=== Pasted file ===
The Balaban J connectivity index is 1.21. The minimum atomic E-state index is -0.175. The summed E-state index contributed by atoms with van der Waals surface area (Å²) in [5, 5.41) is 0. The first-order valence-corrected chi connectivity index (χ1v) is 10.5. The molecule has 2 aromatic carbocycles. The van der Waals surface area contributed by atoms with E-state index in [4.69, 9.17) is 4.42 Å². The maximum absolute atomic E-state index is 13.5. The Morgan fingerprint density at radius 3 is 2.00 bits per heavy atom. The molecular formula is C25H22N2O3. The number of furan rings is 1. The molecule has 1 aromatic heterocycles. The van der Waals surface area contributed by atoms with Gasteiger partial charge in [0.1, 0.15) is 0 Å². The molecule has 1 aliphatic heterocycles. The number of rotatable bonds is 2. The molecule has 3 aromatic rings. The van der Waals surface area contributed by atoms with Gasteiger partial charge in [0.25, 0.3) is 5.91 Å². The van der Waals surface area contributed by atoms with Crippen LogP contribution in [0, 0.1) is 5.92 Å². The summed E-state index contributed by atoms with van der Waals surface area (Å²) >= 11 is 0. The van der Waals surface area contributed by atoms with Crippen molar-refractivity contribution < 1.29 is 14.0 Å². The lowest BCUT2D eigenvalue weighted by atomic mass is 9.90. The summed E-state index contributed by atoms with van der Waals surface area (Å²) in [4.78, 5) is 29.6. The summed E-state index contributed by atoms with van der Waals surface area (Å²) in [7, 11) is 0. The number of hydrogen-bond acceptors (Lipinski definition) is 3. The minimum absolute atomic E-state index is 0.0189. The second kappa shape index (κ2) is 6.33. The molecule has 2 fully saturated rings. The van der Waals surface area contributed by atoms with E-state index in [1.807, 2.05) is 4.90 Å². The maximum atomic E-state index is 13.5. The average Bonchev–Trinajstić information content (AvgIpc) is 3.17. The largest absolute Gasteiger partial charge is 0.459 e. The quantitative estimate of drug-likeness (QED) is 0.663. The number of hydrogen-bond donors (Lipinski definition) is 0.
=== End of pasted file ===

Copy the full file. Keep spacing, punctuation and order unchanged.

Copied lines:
The Balaban J connectivity index is 1.21. The minimum atomic E-state index is -0.175. The summed E-state index contributed by atoms with van der Waals surface area (Å²) in [5, 5.41) is 0. The first-order valence-corrected chi connectivity index (χ1v) is 10.5. The molecule has 2 aromatic carbocycles. The van der Waals surface area contributed by atoms with E-state index in [4.69, 9.17) is 4.42 Å². The maximum absolute atomic E-state index is 13.5. The Morgan fingerprint density at radius 3 is 2.00 bits per heavy atom. The molecular formula is C25H22N2O3. The number of furan rings is 1. The molecule has 1 aromatic heterocycles. The van der Waals surface area contributed by atoms with Gasteiger partial charge in [0.1, 0.15) is 0 Å². The molecule has 1 aliphatic heterocycles. The number of rotatable bonds is 2. The molecule has 3 aromatic rings. The van der Waals surface area contributed by atoms with Gasteiger partial charge in [0.25, 0.3) is 5.91 Å². The van der Waals surface area contributed by atoms with Crippen LogP contribution in [0, 0.1) is 5.92 Å². The summed E-state index contributed by atoms with van der Waals surface area (Å²) >= 11 is 0. The van der Waals surface area contributed by atoms with Crippen molar-refractivity contribution < 1.29 is 14.0 Å². The lowest BCUT2D eigenvalue weighted by atomic mass is 9.90. The summed E-state index contributed by atoms with van der Waals surface area (Å²) in [4.78, 5) is 29.6. The summed E-state index contributed by atoms with van der Waals surface area (Å²) in [7, 11) is 0. The number of hydrogen-bond acceptors (Lipinski definition) is 3. The minimum absolute atomic E-state index is 0.0189. The second kappa shape index (κ2) is 6.33. The molecule has 2 fully saturated rings. The van der Waals surface area contributed by atoms with E-state index in [1.807, 2.05) is 4.90 Å². The maximum atomic E-state index is 13.5. The average Bonchev–Trinajstić information content (AvgIpc) is 3.17. The largest absolute Gasteiger partial charge is 0.459 e. The quantitative estimate of drug-likeness (QED) is 0.663. The number of hydrogen-bond donors (Lipinski definition) is 0.